Being belligerent (“Get over it guys!”) doesn’t address the root causes of the problem, and it belittles the nerds who have a hard enough time as it is.

  • super

    how old were you when you went into the shop?  I cant believe guys would react any way at all to a 10 or 12 yearold girl walking into a comic book shop for the first time. 
    With boys by the time your 16+ you have long since been a regular. The shop now has a list of stuff they automatically put aside for you each month for you to just pickup.  You typically were in and out of the shop right away.  You’ll give a quick glance of new stuff to see if anything perked ya interest .  Its rare to be wandering around the shop unless you got into a new comic or were hunting for back issues of one you were into.  If you were looking for back issues you wouldn’t even look up to even notice anyone entering or exiting the shop.  Digging in a box for back issues was always a  PIA.
    Other then employees of the shop the only time i ever saw 17+ yearold girls walk into a comic book shop was with their boyfriends.   So i could understand the puzzled stares of boys of a girl wandering around alone but they wouldn’t go running away like that.  You might have some boys online staring at the girl as they are buying their comics ask the owner of the shop “whose that girl”?

  • Matthew Lane

    Mate this was pretty much always the exception & not the rule… Its essentially an excuse that women who were not comic book fans used to get out of going to a comic book store with her significant other. An trust me it has never been funny & it never will be funny.

  • Matthew Lane

    Oh come off it Zen. you aren’t such a pretty princess that any one cares that you walked into a comic book store while in possession of a vagina. Personally i doubt this has ever happened to you & chances are that you are utilising exactly the same sort of hyperbole as the maker of this unfunny little video.

  • Matthew Lane

    Actually Taranaich its not a problem. This cliche about the male geek not being unable to adapt to social situations is just as inaccurate as this hyperbolic nonsense about women in comic shops. There are very few comic shops i’ve been into in the last 20 years that haven’t had female staff.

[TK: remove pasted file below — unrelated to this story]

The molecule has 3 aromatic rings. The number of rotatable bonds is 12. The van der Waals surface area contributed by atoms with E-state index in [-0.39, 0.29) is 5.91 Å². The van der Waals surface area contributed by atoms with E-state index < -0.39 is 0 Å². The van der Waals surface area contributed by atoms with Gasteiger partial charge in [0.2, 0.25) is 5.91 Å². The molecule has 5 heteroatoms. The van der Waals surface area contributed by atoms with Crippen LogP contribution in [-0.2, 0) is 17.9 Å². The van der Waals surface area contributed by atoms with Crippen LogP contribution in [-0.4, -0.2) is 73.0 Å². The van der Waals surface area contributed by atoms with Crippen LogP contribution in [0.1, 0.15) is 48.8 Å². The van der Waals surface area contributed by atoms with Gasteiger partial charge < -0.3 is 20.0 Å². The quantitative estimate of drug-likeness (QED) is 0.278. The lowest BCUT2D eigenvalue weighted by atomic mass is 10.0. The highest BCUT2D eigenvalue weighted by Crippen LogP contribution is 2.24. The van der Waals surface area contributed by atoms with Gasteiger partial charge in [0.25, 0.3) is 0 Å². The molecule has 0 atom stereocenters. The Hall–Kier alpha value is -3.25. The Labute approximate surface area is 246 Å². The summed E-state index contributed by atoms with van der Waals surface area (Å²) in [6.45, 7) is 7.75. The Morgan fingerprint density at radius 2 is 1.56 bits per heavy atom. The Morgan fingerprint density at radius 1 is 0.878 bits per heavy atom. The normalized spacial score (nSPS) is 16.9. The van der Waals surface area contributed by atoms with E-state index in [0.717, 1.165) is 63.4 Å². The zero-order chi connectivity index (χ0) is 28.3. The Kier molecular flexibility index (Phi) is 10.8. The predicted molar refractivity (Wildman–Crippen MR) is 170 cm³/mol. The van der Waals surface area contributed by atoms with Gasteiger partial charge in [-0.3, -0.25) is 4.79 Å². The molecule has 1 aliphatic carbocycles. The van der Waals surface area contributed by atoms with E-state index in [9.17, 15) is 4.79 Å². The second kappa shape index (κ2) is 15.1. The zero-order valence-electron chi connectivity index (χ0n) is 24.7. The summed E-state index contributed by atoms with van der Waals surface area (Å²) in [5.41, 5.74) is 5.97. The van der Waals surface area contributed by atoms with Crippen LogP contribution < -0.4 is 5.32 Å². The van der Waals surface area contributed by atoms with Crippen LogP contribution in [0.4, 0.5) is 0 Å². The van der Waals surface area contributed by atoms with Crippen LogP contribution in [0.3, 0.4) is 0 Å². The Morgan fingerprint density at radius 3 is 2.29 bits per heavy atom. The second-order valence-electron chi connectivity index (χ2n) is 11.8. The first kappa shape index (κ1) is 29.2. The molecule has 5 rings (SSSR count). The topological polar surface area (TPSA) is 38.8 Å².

There’s only one group that needs to “get over it” & thats the women who mistake people who look up to see who entered the room, with ostracising stares of terror. Its hyperbole that wasn’t ever funny as a cliche & still isn’t funny now, nor i doubt will it become funny in the future.

  • Matthew Lane

    At least it was funny there. Not accurate, but at least funny.

  • Anonymous

    My hometown LCS, the only one, has been owned and operated by women for decades.  This is a sweeping generalization.

  • super

    Clearly there isn’t any real women comic book characters that girls like or they would be in the shop buying it in great numbers.  Maybe a super hero princes in a pink outfit would be popular :b

  • Edcedc8

    somewhere other than the kitchen.

  • Anonymous

    Looks like someone’s word of the day was “hyperbole.”

    Also, good job disproving that male geeks aren’t socially inept with these charming posts of yours.

  • Angel H.

    Honestly, I’m not sure which is the bigger problem: The fact that some women do feel ostracized in comic book stores, or the fact that men are telling us that we don’t know what we’re talking about. (Because a handful of men posting comments to one blog post about the handful of comic stores they’ve visited with women on staff is reperesentative of everyone’s experience.)

  • Anonymous

    Yeah dude, I mean, if you think it’s not funny that’s one thing, but don’t you feel it’s a little condescending for you to be saying LADIES THIS DOESN’T HAPPEN when there are a few people attesting the contrary on this very page? Especially when you’re going to use pretty aggressive language to address people that (presumably) you don’t know, you’re not really making a winning point. 

  • Matthew Lane